1. Will the sale of the facilities reduce my rates?

The sale of Nerrilda and Ramsay Village will only have minimal effect on rates in Port Augusta in the short term.  There will be efficiencies across some functions within Council such as HR, payroll and accounts payable and loan repayments (for 2006 building work) will cease.  However, if the facilities are not sold, the cost to ratepayers for operating these facilities will increase over time as the facilities struggle to operate within the aged care environment.

  1. Are other Council’s involved in managing Aged Care Facilities?

Of the 68 Council’s in South Australia, Port Augusta City Council is one of only three Councils that manage aged care facilities, with only one other regional Council in aged care and one metropolitan Council. 

 The City of West Torrens recently sold its ‘St Martin’s Nursing Home’ to a large national publicly listed for-profit company.

Alwyndor (134 beds) is operated by the City of Holdfast Bay under the ‘Dorothy Cheater Trust’ and is located within a relatively affluent catchment area which has supported its long term profitability and growth.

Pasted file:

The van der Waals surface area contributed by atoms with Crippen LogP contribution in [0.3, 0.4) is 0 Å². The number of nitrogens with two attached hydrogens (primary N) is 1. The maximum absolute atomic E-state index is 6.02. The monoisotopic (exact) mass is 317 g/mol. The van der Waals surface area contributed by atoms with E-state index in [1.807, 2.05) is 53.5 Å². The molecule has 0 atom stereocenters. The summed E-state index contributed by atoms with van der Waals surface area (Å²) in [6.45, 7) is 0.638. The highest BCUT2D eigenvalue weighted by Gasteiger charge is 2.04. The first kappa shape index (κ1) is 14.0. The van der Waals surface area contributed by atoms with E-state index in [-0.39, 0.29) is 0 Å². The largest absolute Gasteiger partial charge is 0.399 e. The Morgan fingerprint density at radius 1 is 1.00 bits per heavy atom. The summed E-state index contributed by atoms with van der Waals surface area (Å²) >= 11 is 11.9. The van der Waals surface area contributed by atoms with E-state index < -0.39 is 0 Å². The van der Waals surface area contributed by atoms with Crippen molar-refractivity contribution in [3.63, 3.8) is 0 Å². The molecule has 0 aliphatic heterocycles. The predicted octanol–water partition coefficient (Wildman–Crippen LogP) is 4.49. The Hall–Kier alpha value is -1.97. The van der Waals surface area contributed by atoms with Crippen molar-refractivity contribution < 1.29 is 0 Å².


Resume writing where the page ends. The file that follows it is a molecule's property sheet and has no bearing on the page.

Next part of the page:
Lerwin (75 beds) is operated by the Rural City of Murray Bridge.  After an extensive period of strategic analysis and community consultation, the Council has recently decided to continue to manage the Home directly.  The confidence to choose this option was possible as a result of a lengthy period of capacity building and sound financial results.  A three-year business plan has been implemented to continue to drive performance and monitor outcomes.

There has been a trend nationally of local government leaving the industry.

  1. Where can we find out more information?

 There are a number of resources that will give you a broader view of the issue Council is facing in the delivery of aged care. 

The impact of the aged care reforms and the increased number of dementia residents is not isolated to Port Augusta.  These are issues facing aged care providers nationwide, which is one reason specialist aged-care organisations are best positioned to manage the facilities.

 

    • Council’s 2007-2012 Ageing Strategy